Giving up caffeine was one of the best things I’ve ever done for my health. I’ve become addicted to and given up caffeine twice in my life. The last time I gave up caffeine was in May 2010 (right after I passed the last CPA exam). There are two main reasons why I gave up caffeine:
- I don’t like being addicted to anything. I disliked waking up and having to have coffee or else being visited later on by that lovely caffeine withdrawal headache. Plus, I believe addictions of any kind are unhealthy in one way or another.
- Sleep issues. As I mentioned in this post, I’m one of those people that sometimes has trouble falling asleep. I think giving up caffeine helped my sleep routine just slightly. If I had caffeine too late in the day, I could definitely feel it that night.
Let me start by saying that I LOVE coffee. I love the ritual of it. I love the taste of it. And even though I gave it up, I also enjoy that nice coffee buzz (although, when you start to drink it regularly and your “tolerance” increases , it’s harder and harder to get that buzz – just like when you become addicted to anything!).
I still drink decaf coffee almost every day. G is also caffeine-free, so we normally brew a pot of decaf every morning. However, there are usually a couple days a week where I’m in a hurry or I just forget to get coffee, but it’s never a big deal. I don’t get those awful caffeine shakes or headaches if I miss out of my decaf in the morning. Also, sometimes we’ll just forget to buy it at the store and go for a week or so without it. Again, no big deal. We’re not addicted to caffeine anymore, we just enjoy coffee.
There are two main ways to give up caffeine:
- wean yourself
- give up cold turkey
The first time I quit drinking caffeine, I gave up cold turkey.
Here are the results from giving up caffeine cold turkey:
- I beat my addiction in about a week.
- It was quite possibly the worst week of my life.
- I had day-long week-long headaches.
- I was a mega-beyotch.
- I suffered from withdrawals all week and had to go about my daily business like nothing had changed (cue messy breakdowns in the work bathroom, “I want my caffeine back, NOW!! I can’t do this!! I neeeeeed coffee….” Whatever. It happens.).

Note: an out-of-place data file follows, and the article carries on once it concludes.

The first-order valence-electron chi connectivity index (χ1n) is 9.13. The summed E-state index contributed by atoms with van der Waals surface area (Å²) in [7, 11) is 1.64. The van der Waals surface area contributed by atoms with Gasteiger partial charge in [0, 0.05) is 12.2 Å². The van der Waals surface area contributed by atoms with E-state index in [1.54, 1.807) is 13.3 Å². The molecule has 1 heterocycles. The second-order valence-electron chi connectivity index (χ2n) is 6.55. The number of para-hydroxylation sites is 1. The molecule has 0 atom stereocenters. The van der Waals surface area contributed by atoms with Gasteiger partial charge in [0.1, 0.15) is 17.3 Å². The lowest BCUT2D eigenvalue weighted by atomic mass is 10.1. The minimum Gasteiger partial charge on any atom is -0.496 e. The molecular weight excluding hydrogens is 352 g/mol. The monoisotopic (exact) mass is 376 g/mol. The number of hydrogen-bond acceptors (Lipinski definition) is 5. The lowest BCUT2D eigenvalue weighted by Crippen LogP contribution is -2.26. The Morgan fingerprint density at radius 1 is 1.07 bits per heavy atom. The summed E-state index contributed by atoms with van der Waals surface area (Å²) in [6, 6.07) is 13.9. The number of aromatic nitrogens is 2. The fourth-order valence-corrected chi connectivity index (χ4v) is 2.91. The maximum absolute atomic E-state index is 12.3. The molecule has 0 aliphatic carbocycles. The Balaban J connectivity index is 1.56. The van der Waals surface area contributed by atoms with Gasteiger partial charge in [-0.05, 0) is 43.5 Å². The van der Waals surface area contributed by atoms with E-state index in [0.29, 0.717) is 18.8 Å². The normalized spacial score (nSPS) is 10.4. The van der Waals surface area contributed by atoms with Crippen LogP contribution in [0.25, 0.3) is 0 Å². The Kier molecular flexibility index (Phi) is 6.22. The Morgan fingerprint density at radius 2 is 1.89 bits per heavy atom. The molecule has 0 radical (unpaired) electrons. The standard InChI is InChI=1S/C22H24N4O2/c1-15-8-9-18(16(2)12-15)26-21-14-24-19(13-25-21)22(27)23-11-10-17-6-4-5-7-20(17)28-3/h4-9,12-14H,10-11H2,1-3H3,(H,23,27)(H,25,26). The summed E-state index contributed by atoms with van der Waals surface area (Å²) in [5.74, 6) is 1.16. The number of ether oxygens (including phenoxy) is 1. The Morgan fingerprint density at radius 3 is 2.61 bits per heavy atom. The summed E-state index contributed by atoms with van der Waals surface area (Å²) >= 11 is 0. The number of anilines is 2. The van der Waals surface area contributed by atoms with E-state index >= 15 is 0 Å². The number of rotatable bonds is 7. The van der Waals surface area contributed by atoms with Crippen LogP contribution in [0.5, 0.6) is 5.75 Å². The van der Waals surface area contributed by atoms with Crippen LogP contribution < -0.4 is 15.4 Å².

The second time I gave up caffeine, I wised up. I weaned myself of caffeine.
Here are the (much more pleasant) results from weaning myself off of caffeine:
- It took me about 2 months to give up caffeine.
- I was super happy. (I was still able to nurse my cup of joe every morning.)
- It works! I decreased the amount of regular coffee I drank every week or so.
- I never had one withdrawal headache
Living without caffeine
For the most part, I love living without caffeine. I don’t struggle with it. I never crave caffeine. It wasn’t the caffeine that I loved so much about coffee, it was the taste, the warmth, the ritual of it. I can still have all those things – I just roll with decaf. In fact, as I type this post, I’m drinking a delicious cup of decaf.
What about other products with caffeine? Products like Diet Coke, Coke, headache medicine, chocolate. When I drink Diet Coke (which isn’t all that common), I just go for the caffeine-free option. (Caffeine-free Coke products are super hard to find, so this does pose a problem for ordering mixed drinks and the like.) I rarely get headaches, but when I do, I just pop headache medicine without caffeine. And, as for chocolate, of course I still eat chocolate! But, I don’t eat chocolate daily or enough of it to become addicted to caffeine again, so I’m not too worried about that tiny splurge.
Using caffeine when you need it
Now that I’m not addicted to caffeine, it can actually serve its purpose when I need it. On rare occasions – like when I get very, very little sleep or when I know I have a long day ahead of me – I’ll drink a cup of regular coffee. Just a small cup will be all I need to get that jolt of energy (that I rarely ever got when I was addicted!). For example, I am considering having caffeine the morning of my wedding because I know it’ll be such a long day (and because I’ll need lots of energy to bust out some awesome moves on the dance floor until the wee hours of the morning).
Coffee & Health
Before you tell me that coffee is full of antioxidants and is all natural and good for you, let me stop you now. COFFEE is good for you. Caffeine is not. Yes, coffee beans have tons of great things to offer your body, but, guess what? You can get all of those yummy good antioxidants and nutrients from decaffeinated coffee. All the good stuff, none of the bad stuff. Decaf for the win!
Giving up caffeine was tough, no doubt about it. It’s huge sacrifice, but, in my opinion, it’s worth it for your health in the long-run.
Do you drink coffee/caffeine?